AP English Literature
On-Line for the 2020-2021 School Year
Teacher: Maya Inspektor
As of April 9, 2020, both sections of this class are now full. Please e-mail me a completed application if you would like to be placed on the waiting list.
As of June 2020, Tynan Stewart is able to add a few students to his section of the class (thanks to finalized plans for next year that enable him to take on a bit more work here). Submit an application to be considered for his section!
Both sections of this class are now once again full. You're welcome to submit a completed application if you would like to be placed on the waiting list. I'll start accepting applications for the 2021-22 class on February 1, 2021.
Course description: This highly interactive college-level course is designed to prepare students for the AP English Literature and Composition exam in May. It will push students to read imaginative literature (novels, poetry, and plays) closely and deeply. We will explore the way that writers manipulate their readers and seek to recognize the way that historical and social context impacts writing. We will actively engage with literature on every level and tease apart its complexity, considering (for example) diction, style, theme, imagery, symbolism, and tone.
I have selected books that I feel can be appreciated even more upon rereading and that can be used fruitfully in literary argument questions on the AP exam. These range from 16th century to 20th century works and involve some mature situations and themes, although I have tried to avoid works with explicit content or vulgarity. We will also study a range of poetry and short stories, using Perrine's Literature as well as online sources. In addition, students will form independent book clubs to discuss high-quality literature they select in informal discussion groups.
Students should anticipate reading 50-80 pages each week and writing one essay (or the equivalent) weekly, as well as numerous shorter responses. Students will also participate in interactive discussions of their readings throughout the week, composing responses to discussion questions and commenting on their classmates' responses, and they will generally write a short reply to a "Morning Message" each day. Finally, they will engage in targeted test preparation for the AP English Literature and Composition exam. I also want students to come to understand what college literature study might involve, so we'll study "real" literary criticism about the works that we read, entering this way into the broader literary conversation occurring all over the world.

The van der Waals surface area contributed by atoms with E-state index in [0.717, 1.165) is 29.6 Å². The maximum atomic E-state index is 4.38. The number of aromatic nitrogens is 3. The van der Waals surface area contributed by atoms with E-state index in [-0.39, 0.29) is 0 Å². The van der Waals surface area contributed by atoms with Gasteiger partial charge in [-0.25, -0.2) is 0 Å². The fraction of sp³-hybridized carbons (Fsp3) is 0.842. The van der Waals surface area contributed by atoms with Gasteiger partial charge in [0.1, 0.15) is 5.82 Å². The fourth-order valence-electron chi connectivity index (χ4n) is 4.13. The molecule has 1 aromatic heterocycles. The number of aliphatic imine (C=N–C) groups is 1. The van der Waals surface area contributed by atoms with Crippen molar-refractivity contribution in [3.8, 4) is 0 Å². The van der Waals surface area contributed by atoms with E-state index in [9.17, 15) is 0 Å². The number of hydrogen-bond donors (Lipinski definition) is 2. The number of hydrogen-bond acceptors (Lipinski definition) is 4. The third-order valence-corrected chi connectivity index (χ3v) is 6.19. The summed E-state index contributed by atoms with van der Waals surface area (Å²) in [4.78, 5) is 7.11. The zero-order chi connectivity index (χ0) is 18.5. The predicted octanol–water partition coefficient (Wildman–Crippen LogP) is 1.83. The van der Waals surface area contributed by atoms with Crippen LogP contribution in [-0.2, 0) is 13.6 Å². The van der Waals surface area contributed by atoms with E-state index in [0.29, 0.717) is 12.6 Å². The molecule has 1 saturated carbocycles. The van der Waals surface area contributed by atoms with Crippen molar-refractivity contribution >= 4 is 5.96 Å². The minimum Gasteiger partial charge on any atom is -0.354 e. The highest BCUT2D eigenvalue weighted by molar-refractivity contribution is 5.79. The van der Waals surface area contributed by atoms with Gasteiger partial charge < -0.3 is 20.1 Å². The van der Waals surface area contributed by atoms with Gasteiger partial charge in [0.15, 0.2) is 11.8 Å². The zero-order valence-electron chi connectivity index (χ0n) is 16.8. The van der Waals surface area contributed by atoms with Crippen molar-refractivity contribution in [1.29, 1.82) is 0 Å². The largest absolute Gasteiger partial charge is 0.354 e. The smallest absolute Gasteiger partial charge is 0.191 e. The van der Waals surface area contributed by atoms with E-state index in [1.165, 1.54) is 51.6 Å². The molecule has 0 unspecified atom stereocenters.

The writing assignments students will complete during this course vary. They will include informal journal entries, discussion question responses, formal analytic essays, poetry, and even parody. I will also emphasize peer review and the writing process, as students bring their essays through multiple drafts and hone their ability to write organized, creative analysis. During the fall semester, students will write original short stories inspired by stories they studied, and during the spring semester, they will write an entry into the Jane Austen Society of North America Essay Contest (read the 2015 winning entries by my students here, the 2017 winning entries by my students here, the 2018 winning entry by one of my students here, and the 2019 winning entries here (first and third place; the third place student was in Mr. Stewart's section)) and compose an extended novel comparison paper drawing upon literary criticism and expressing their own analysis. Of course, a major focus of our study involves writing exam-style essays, and I help students develop mature, complex, and non-formulaic (but organized) essay style.
While our primary focus will be on the analysis of literature, this course is well suited to students who also love to write creatively. Throughout the year, I will draw connections to creative writing and help students come to understand the process of professional writers, and I'll even ask students to write an original short story and some original works of poetry. Students will also have the option of sharing their creative writing for peer review under the Writer's Corner portion of the web site.
Ultimately, I hope students leave this course with a zest for uncovering the many layers of meaning in the fiction they read and an appreciation for the music and meaning of poetry. They will gain not only an arsenal of literary terms, but also a sense for the patterns that underlie the books they read. Literature throughout the ages is an interwoven web, and I look forward to exploring this web with my students.
My teaching philosophy is rooted in the idea that classwork should have a purpose, and I am happy to accommodate students whose needs are better served by alterations to the class workload.
I also hope my students do well on the AP exam, and in the past this has certainly been the case-- in most of my past classes, fully 90% of students have received grades of 4 or 5 on the AP exam.
Who should apply: Students with a love for literature who would like to invest time and energy into pondering the deeper meaning and construction of the texts they read. Students should come in with the ability to write with few grammatical errors, but they do not need to have had extensive prior formal literature study or extensive experience writing formal essays. They should, however, come in with extensive experience as avid readers! I find that a wide range of students do well in my class, but that students who are internally motivated and self-disciplined generally do better. Students who need constant oversight and supervision may be better served by a more conventional class setting.
Note: I strongly discourage students from taking this class concurrently with another formal English class. This class involves a great deal of reading and writing, and I find that the quality of student work (and the amount that they learn from EITHER class) decreases if students are overloaded.
Note: this course is open to 11th and 12th graders as well as 10th graders who can present excellent credentials, such as previous AP exam or SAT scores. (I recommend English SAT scores of at least 600 as a prerequisite for the class.) I will only consider AP English Literature applications from 9th grade students after consultation by e-mail to determine whether this course is a good fit.
- Summer Reading: How to Read Literature Like a Professor: A Lively and Entertaining Guide to Reading Between the Lines, Thomas C. Foster. ISBN: 006000942X